IT'S ALL OUT THERE IN HERE...







Sunday, October 28, 2012

MY HUSBAND GAVE ME CRABS

Dungeness crab.  Need I say more?  If you have had the opportunity to taste one of these crazy looking creatures, you know what I'm talking about.  They are absolutely delicious and my most favorite meat.

During the course of the year, we collect our crab bait.  Leftover tuna carcasses from canning, kokanee heads, shad, old meat, etc.  The more oily and smellier the muck, the better they like it.

Crabs can be caught either off of the docks or using a boat.  You'll want to check your tide tables before you head out.  Crabs feed during the in coming and slack tides when the food is most accessible.  We usually start throwing the crab pots out a couple of hours before slack tide.  Slack tide is the period of time before any turn of the tide.  If using a boat, crab generally live in sandy to mildly rocky bottom accompanied by eel grass, a type of seaweed. 

Although Oregon allows crabbing all year, a good rule of thumb for crabbing season is, if the month has an "R" in it, it's time to crab.  For example, SeptembeR, OctobeR, NovembeR, etc.  The months that don't have an "R" is generally when the crabs are molting and growing new shells.  Crabbing during this time often results in crab that are empty or nearly meatless.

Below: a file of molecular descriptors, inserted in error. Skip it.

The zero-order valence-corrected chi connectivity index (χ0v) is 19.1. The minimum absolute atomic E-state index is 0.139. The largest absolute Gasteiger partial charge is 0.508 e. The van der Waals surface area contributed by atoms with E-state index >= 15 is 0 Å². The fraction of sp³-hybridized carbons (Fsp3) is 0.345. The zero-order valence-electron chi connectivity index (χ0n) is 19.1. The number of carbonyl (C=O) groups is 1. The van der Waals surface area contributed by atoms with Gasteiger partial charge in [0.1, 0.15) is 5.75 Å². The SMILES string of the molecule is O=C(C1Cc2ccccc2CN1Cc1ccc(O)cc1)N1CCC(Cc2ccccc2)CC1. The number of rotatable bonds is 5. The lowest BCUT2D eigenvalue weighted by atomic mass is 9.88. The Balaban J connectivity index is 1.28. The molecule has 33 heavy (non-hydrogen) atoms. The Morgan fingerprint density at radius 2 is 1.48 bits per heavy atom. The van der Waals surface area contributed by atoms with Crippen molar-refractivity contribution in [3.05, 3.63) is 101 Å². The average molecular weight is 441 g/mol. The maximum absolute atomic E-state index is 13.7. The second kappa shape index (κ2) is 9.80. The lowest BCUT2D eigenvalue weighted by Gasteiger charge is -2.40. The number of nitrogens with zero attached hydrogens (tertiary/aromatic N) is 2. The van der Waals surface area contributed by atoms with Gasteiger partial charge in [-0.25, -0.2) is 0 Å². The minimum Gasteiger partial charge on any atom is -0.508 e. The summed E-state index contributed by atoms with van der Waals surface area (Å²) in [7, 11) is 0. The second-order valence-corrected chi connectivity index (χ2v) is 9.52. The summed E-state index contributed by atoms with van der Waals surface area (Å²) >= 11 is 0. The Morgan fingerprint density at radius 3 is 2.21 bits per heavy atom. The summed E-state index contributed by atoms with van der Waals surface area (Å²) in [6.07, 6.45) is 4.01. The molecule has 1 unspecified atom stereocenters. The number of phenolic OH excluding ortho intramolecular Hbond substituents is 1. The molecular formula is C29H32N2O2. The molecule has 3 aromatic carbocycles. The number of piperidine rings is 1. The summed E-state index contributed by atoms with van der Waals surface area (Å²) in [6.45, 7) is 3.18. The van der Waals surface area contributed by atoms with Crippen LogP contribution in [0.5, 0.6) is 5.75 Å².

Using an old piece of plywood and two sawhorses, here is a workstation I set up in the garage to process the bait. 
(click on pictures for larger view)


I like to package the bait into gallon sized Ziplock freezer bags.  Each bag is labeled and loaded with enough bait so it will fit easily into the bait area of the trap.  If chopping frozen bait, I highly recommend using a meat cleaver instead of a nice knife like I used...and ruined.


These buckets are perfect for housing the packaged frozen bait.  Each is double lined with a heavy duty trash liner and then capped with the lid.  
They fit perfect in our large freezer and the drift boat, and also double as a trash can in the boat.  
To ensure better quality bait, I keep it frozen until we are minutes from pulling out and then load it into the boat.


While traveling, we like to house the motor on the floor of the boat instead of it riding on the transom.


Who wouldn't want to have this guy as your skipper?
At the dock ready to go


Bait to be loaded into trap

Loading up the trap.  
Unless you want to smell like bait for days, 
I highly recommend wearing a heavy rubber glove of some kind.

"Bait tank" filled to the rim with your top of the line stinky, yummy tuna carcass. 

If you have this style of trap, be sure to secure the door on your bait.  
There are a lot of other creatures down there that would love to have this snack.  
Each trap is equipped with 75' of sinking rope attached to a brightly colored buoy.
I also attached a yellow reflective material that will help with spotting the buoy with a spotlight if in low light or foggy conditions.